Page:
South Africa's Advertising Regulatory Board (ARB) has asked for the removal of an advertisement for Windhoek beer on the basis that it entrenches toxic masculinity in suggesting that "real men drink real beer".
The advertisement, which features actor Gerard Butler, opens in a bar, initially feeling like many traditional beer commercials. However, the mood changes when a character called Joe asks the waiter for a piece of lime to add to his beer.
According to Business Insider South Africa, Joe "is a gentle looking, red-headed man – two characteristics that might typically make him a target for teasing in a toxic environment".
Gerard Butler is seated at the bar and says,
Hey! That's a Windhoek. That's 100% pure beer. You don't need any lime. See for yourself.
Joe then takes a sip of the beer - without lime - and clearly enjoys it.
TimesLive reports that Aadila Agjee lodged a complaint against Heineken South Africa on its marketing of Windhoek Lager. Agjee says the commercial is offensive in that “It belittles a man for requesting a lime slice with his beer.”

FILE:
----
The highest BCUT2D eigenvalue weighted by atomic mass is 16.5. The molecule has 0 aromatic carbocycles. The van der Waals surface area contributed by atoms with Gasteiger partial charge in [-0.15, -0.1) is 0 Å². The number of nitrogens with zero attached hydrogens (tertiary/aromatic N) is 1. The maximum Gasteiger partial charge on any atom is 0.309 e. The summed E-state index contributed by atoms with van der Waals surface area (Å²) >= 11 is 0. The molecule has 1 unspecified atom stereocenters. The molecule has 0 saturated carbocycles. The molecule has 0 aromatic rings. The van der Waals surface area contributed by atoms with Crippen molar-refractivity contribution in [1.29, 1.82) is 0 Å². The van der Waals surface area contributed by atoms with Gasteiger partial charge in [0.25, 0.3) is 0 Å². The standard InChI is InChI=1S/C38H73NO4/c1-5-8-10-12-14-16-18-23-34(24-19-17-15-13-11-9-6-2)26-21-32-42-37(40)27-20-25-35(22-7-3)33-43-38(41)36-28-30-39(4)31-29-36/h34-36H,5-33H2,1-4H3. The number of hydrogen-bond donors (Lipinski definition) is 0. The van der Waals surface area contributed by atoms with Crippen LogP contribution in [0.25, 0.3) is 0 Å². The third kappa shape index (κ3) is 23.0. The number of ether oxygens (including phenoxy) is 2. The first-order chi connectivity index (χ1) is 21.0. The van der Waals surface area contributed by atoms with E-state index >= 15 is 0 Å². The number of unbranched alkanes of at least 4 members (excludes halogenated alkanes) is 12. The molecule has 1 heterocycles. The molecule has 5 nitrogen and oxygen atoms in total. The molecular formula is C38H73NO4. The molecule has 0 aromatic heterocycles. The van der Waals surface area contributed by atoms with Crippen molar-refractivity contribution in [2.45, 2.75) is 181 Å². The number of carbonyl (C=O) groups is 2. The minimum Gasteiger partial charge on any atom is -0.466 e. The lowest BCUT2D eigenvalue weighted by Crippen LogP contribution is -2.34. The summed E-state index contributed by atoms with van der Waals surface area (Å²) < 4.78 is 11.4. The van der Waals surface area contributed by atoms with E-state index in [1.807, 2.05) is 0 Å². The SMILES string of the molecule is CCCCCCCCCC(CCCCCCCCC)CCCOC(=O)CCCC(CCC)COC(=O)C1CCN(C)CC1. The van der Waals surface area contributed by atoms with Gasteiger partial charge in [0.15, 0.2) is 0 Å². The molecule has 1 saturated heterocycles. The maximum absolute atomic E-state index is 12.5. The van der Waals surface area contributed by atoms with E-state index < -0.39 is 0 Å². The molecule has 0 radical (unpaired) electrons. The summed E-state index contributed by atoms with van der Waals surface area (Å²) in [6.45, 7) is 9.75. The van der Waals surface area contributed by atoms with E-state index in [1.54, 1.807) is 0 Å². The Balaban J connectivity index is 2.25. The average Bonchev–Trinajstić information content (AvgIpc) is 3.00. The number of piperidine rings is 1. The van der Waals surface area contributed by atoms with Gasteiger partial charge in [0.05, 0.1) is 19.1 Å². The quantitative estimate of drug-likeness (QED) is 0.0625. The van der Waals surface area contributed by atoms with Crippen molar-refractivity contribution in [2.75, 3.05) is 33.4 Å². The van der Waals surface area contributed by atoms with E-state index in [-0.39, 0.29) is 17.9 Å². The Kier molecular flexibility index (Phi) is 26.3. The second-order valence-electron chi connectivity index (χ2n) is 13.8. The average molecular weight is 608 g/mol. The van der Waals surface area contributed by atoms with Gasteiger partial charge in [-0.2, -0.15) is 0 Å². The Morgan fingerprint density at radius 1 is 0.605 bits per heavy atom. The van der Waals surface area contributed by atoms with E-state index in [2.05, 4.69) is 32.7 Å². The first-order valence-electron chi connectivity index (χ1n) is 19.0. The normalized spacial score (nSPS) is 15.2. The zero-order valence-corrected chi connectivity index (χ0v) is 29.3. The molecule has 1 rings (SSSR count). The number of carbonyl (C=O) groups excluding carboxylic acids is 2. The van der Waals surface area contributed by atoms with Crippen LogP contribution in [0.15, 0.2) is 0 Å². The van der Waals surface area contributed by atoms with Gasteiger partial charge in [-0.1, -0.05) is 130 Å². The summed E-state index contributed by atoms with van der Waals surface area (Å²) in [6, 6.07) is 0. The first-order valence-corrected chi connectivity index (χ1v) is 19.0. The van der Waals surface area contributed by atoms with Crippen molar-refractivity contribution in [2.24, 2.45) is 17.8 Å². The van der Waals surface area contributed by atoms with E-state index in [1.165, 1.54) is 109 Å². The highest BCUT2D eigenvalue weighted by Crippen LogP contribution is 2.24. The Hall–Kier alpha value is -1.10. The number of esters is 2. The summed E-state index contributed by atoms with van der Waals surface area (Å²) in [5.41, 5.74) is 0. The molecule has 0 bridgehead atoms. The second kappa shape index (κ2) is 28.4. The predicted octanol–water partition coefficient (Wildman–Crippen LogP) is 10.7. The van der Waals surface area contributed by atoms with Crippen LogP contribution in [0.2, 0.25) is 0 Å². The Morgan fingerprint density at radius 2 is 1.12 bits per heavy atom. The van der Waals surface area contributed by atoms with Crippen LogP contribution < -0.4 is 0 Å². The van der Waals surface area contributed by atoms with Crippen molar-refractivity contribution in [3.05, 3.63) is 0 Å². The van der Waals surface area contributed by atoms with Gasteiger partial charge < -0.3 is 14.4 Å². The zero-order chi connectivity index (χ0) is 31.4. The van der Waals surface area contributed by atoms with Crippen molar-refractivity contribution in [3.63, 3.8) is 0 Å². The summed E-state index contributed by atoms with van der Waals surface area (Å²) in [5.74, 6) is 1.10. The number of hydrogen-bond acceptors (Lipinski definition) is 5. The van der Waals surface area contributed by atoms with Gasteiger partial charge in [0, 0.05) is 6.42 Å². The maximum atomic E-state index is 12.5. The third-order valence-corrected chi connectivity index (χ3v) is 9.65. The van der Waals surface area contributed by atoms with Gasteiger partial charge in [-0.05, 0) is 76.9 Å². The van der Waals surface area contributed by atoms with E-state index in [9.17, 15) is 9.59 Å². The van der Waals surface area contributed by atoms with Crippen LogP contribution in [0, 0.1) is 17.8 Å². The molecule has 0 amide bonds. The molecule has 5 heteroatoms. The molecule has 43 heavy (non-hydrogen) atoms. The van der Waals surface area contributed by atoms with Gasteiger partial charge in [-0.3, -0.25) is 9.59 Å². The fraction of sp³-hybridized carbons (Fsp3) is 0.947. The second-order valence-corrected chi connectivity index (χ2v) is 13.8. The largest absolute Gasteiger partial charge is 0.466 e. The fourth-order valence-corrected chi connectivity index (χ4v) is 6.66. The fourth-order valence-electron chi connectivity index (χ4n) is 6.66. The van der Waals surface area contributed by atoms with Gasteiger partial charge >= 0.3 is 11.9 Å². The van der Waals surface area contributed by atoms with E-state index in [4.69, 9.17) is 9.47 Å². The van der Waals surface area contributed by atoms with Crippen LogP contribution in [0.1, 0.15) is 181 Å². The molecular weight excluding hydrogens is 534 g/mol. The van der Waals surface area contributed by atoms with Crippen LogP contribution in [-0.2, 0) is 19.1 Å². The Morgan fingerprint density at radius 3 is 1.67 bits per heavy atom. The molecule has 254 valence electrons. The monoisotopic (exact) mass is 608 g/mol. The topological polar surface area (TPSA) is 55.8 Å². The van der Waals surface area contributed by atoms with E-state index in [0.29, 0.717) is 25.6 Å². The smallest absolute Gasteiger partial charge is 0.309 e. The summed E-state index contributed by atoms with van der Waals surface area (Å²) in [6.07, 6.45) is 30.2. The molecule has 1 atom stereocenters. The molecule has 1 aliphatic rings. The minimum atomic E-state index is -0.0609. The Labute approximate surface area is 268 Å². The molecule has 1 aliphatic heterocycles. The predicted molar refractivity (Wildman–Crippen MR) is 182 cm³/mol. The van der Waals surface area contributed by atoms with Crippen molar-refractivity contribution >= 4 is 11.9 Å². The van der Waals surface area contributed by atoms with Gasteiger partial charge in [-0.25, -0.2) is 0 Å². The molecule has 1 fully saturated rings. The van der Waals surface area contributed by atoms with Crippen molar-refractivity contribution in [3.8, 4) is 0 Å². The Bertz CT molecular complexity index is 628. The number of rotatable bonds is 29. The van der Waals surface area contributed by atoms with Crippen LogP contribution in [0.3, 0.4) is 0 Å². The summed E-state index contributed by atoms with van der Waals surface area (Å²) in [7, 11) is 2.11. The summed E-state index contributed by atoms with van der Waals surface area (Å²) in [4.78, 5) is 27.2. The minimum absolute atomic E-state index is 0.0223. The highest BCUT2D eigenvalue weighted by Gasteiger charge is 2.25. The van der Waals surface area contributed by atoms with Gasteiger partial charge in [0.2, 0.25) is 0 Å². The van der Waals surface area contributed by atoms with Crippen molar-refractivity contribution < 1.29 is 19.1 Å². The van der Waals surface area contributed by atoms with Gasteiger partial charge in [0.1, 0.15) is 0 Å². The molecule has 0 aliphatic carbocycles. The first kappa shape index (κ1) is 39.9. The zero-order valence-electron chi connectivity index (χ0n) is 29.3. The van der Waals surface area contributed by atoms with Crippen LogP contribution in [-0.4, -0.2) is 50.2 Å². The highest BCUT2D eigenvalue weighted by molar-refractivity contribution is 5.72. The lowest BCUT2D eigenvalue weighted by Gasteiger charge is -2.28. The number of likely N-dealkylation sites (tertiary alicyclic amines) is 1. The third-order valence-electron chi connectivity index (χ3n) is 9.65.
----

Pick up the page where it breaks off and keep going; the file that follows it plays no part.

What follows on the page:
The complaint states as follows, “The advertisement featuring Gérard Butler is offensive. It belittles a man for requesting a lime slice with his beer. While this may seem funny to many, an equal or larger number of people enjoy citrus with their beer or cider - popularly linked with women having a lime or lemon slice with their cider. I understand the message that Windhoek beer is complete on its own, however, shaming or belittling people for their personal preferences is not ok.
"Rather try to attract all customers instead of being stupidly restrictive and offending a whole range of potential customers. At least no-one gets a celebrity to insult my Heineken or Savannah with lemon or lime slice....”
“Gender stereotyping or negative gender portrayal must not be permitted in advertising, unless in the opinion of the ARB, such stereotyping or portrayal is reasonable and justifiable in an open and democratic society based on human dignity, equality and freedom,” states the ARB.
Heineken was instructed to withdraw or amend the commercial.
See the full ruling issued by the ARB.